#McDFoodStory: McDonald's India decides to go healthy with a few tweaks in their menu

They have replaced refined flour with whole grain, reduced Sodium in fries by 20 per cent, oil content in mayonnaise by 40 per cent and patties are free of preservatives, and have no added colour or flavour, the famous American brand claimed


Globally famous American fast food company — McDonald's — on Tuesday announced a few changes to their menu by catering to the potential growing health risk posed by consuming fast food.

McDonald's India took to Twitter with #McDFoodStory and announced a few changes to make their menu a bit healthier.

These are the changes they have announced

1) Replaced refined flour with whole grain

2) Reduced Sodium in fries by 20 per cent

3) Reduced oil content in Mayonnaise by 40 per cent

4)  Patties are free of preservatives and have no added colour or flavour

5)  Up to 25 per cent more dietary fibre added to the pattie

6)  McAloo Tikki is now a balanced meal with the right proportion of carbohydrate, protein, and fats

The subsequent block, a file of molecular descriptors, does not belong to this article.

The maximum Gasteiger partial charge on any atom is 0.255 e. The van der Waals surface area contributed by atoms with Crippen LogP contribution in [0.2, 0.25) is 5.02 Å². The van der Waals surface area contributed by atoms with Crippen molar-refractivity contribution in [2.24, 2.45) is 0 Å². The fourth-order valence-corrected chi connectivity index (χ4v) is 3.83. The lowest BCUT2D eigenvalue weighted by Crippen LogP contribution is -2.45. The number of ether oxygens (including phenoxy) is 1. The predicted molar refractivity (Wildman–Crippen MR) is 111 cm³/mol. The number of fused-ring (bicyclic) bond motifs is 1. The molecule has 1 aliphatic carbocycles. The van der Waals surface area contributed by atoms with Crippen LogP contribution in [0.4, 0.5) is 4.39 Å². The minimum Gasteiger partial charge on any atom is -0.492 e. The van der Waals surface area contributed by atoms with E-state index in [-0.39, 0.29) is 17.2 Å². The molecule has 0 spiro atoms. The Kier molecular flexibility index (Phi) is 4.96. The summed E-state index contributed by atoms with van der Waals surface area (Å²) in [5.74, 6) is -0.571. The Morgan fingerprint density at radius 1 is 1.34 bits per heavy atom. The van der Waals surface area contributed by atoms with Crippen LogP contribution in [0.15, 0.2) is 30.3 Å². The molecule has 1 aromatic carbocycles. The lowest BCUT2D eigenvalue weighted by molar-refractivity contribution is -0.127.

7) Soft Serve made with 100 per cent milk and is 96 per cent fat-free

8) All-day grilled and steamed menu has patties with lesser calories




Super Size Me

Morgan Spurlock, an American documentary filmmaker, back in 2004 tried to find out via his documentary Super Size Me the role McDonald’s food is playing in the epidemic of obesity and diabetes. According to a report in HuffPost, for 30 days, Spurlock ate only McDonald’s food. 

The people involved in the film, including Spurlock’s doctors, were shocked at the amount that his health deteriorated in a short time. Before the 30 days started, the entire team predicted the changes they expected to see in his weight, cholesterol levels, liver enzymes and other biomarkers, but all of them underestimated how severely his health could be jeopardised.

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It turned out that in the 30 days, the then 32-year-old man gained 25 pounds, his cholesterol levels rose dangerously as did fatty accumulations in his liver, and he experienced mood swings, depression, heart palpitations and sexual dysfunction.

Moving in the right direction?

These changes brought about my McDonald's India were a long time coming as it is a proven fact that fast food does mess with one's health, but the fascination for junk food can never go away. Instead, if the F&B giants could try and make their food a little more healthy, the consumer won't be at risk of health troubles.

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I'm going to feel less guilty while binging on those fries the next time I decide to visit a McDonald's outlet, all thanks to the changes brought about by the F&B giants. 



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